Rather than banning staff from social networking sites, turn these hugely powerful tools to your business advantage

Online social media such as LinkedIn, Twitter and Facebook have been the subject of a tremendous amount of media coverage, but are they any more than this year's Friends Reunited? They are undoubtedly great for wasting time. You can spend hours playing with them, messaging people, completing pointless online tests and being directed to chucklesome pictures. You can spend so long with them that Portsmouth council decided to ban its employees from using them at work.

That, I'd say, is the wrong attitude. The trick is to get your employees to use the communication infrastructure that these things provide to help your company make a greater profit. But how?

First, it's important to have a plan: it's easy to just leap into online social media. Signing up takes a couple of minutes, and suddenly you're broadcasting to the world. If you haven't worked out what you're going to say when you get going, don't start. Most new Twitter accounts open with “trying to work this thing out” as a first tweet. Don't let that be yours.

You've got to be focused. Once you're up and networking, you need to stick to posting about topics that are aligned with who you are. If you're a firm of architects, talk about architecture. If your competitive advantage is in supply chain efficiency, focus on that. It is easy to be drawn into discussions about all sorts of things, but if the topic or your comments are not aligned with your brand values, you are probably wasting your time and damaging your brand to boot.

The trick is to get your employees to use the communication infrastructure that these things provide to help your company make a greater profit. But how?

What can you achieve with these tools? For a start, they make it easier to talk to your existing customers, which is always good. Deepening relationships, displaying expertise and offering helping hands are all options for social media. One telecoms company operates its service desk on Twitter, using a single Twitter account for which control rotates around the world, offering a 24-hour “chat” style support system for its network.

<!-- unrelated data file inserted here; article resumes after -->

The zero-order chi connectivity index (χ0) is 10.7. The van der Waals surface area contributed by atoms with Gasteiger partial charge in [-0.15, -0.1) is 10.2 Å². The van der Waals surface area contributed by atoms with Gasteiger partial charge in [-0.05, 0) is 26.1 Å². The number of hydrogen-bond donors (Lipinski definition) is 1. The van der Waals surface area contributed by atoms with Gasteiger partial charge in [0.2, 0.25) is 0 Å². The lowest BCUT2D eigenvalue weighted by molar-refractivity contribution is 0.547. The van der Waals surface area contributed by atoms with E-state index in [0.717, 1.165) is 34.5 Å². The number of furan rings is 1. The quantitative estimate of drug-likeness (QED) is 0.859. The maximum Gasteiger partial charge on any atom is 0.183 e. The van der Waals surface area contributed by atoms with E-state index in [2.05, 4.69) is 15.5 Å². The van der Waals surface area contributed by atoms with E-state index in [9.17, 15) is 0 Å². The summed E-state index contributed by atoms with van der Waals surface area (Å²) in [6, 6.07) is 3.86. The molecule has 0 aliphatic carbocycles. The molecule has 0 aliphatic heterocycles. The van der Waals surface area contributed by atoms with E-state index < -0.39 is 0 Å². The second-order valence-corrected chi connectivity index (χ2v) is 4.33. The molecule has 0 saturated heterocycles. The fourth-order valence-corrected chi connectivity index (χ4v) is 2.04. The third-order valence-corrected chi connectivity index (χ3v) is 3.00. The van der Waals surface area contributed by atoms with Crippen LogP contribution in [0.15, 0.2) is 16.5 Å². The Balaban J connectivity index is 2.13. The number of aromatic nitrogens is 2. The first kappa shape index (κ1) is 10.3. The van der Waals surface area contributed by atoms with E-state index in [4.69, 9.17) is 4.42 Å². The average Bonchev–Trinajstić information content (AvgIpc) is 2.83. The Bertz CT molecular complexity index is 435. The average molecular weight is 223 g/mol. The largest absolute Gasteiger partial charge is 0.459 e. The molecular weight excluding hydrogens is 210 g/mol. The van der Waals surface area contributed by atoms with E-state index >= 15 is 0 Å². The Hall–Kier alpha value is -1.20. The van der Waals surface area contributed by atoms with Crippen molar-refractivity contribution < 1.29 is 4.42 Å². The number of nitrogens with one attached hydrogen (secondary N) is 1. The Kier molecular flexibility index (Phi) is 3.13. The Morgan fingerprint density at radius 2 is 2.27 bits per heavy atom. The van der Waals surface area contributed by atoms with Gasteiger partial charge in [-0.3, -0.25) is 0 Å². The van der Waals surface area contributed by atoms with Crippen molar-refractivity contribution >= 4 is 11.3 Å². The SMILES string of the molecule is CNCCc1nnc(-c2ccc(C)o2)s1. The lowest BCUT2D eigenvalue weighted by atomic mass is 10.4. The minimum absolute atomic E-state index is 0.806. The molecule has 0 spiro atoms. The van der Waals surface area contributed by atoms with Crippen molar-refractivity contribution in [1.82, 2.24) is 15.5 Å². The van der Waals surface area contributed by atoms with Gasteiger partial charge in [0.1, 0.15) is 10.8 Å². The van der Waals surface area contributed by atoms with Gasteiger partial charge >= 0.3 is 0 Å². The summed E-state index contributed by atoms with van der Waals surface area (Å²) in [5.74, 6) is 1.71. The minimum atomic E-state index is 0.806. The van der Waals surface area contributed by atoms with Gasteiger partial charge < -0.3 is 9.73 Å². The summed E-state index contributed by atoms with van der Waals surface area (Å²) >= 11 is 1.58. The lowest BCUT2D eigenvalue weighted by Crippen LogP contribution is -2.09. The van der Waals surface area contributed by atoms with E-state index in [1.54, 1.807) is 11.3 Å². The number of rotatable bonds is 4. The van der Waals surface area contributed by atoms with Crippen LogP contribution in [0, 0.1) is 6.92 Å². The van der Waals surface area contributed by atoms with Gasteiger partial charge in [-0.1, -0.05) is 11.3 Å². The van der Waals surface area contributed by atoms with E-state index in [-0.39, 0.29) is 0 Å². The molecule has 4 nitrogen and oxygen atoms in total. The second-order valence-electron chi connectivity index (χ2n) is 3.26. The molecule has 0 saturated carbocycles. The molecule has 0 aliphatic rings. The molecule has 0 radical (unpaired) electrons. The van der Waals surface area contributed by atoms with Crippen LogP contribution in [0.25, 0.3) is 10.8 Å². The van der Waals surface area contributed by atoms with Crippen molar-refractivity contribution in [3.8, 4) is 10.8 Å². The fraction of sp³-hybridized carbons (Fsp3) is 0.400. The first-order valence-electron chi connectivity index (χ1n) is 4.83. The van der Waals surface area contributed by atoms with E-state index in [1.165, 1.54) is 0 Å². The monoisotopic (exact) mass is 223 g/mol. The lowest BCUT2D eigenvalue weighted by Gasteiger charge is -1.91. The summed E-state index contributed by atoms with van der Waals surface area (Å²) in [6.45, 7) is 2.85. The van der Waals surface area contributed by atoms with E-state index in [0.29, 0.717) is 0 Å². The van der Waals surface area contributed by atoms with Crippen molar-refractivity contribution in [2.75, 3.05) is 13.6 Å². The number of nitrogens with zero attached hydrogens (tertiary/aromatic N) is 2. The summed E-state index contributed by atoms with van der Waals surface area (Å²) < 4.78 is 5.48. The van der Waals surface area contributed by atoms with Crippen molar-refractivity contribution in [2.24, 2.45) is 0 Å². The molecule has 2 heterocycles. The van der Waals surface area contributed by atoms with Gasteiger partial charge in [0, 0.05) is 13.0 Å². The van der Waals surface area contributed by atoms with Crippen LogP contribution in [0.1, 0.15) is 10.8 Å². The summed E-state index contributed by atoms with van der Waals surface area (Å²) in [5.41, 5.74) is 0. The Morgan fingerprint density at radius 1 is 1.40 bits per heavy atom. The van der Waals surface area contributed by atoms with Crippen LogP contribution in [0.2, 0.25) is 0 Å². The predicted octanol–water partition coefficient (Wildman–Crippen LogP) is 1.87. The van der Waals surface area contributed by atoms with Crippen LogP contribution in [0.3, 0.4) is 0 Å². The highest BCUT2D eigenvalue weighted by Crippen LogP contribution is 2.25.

Some software companies operate self-help communities, where some users ask questions and others answer. Customers in effect form part of the product development and service team, helping other customers with work-arounds and other problems.

Are you looking to recruit new staff? The biggest users of LinkedIn are recruitment consultants. They use the tool to find people perfectly suited to your jobs. You can do that yourself too, with a combination of searching the LinkedIn database and asking your existing contacts for recommendations or looking through their contact lists. Which people from your competitors are in your customers' contact lists? Would they come and work for you?

Do you need to communicate with a distributed team, or help them communicate with each other? HOK gets its staff to blog about HOK Life, which provides a strong esprit de corps all round the world, and almost as a byproduct serves as a neat shop window to potential recruits, who can then see what life working at HOK is like through the eyes of existing employees.

You need to stick to posting about topics that are aligned with who you are. Otherwise you are wasting your time and damaging your brand to boot

Are you trying to develop links with target customers that you'd like to work for? Again, by searching and checking through other people's contact lists you'll see who among your targeted prospects are active social media bods. You can ask a contact to introduce you to one of theirs through LinkedIn, or just send a direct message asking for a contact. Join groups so that you get to see who the other members of the group are, and then contact them. Start with the CIMCIG (Chartered Institute of Marketing Construction Industry Group) one on LinkedIn maybe?

Think whether you could set up your own group based on an issue closely related to your area of expertise, get your customers to join, and recruit prospects to join too? This would give you a forum within which to display your expertise on a key issue, and win some hearts and minds.

Essentially, anything you can do with a conversation, you can do with an online social media tool. Do you want feedback on your latest product launch? Do you want to know what it's like to work in one of the buildings you designed? Have you got a key problem you need solving right now, but don't know who to ask?

Could you do it with a phone call? If so, you can sort it out on Twitter.